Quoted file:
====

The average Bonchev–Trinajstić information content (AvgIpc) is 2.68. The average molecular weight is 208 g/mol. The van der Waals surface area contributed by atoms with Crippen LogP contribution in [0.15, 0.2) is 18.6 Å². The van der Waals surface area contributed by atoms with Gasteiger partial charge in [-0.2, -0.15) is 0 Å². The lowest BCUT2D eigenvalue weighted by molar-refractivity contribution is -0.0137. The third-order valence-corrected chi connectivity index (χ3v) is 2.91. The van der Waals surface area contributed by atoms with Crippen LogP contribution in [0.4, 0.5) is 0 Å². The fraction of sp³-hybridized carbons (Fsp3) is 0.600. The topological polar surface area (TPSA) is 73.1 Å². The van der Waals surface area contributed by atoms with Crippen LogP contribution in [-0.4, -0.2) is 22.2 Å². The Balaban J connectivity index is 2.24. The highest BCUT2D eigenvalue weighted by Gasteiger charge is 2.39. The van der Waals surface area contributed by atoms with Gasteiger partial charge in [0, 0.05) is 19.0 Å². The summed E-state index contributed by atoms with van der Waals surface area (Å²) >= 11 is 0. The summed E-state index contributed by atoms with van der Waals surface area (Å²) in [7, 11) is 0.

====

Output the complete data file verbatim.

The average Bonchev–Trinajstić information content (AvgIpc) is 2.68. The average molecular weight is 208 g/mol. The van der Waals surface area contributed by atoms with Crippen LogP contribution in [0.15, 0.2) is 18.6 Å². The van der Waals surface area contributed by atoms with Gasteiger partial charge in [-0.2, -0.15) is 0 Å². The lowest BCUT2D eigenvalue weighted by molar-refractivity contribution is -0.0137. The third-order valence-corrected chi connectivity index (χ3v) is 2.91. The van der Waals surface area contributed by atoms with Crippen LogP contribution in [0.4, 0.5) is 0 Å². The fraction of sp³-hybridized carbons (Fsp3) is 0.600. The topological polar surface area (TPSA) is 73.1 Å². The van der Waals surface area contributed by atoms with Crippen LogP contribution in [-0.4, -0.2) is 22.2 Å². The Balaban J connectivity index is 2.24. The highest BCUT2D eigenvalue weighted by Gasteiger charge is 2.39. The van der Waals surface area contributed by atoms with Gasteiger partial charge in [0, 0.05) is 19.0 Å². The summed E-state index contributed by atoms with van der Waals surface area (Å²) >= 11 is 0. The summed E-state index contributed by atoms with van der Waals surface area (Å²) in [7, 11) is 0.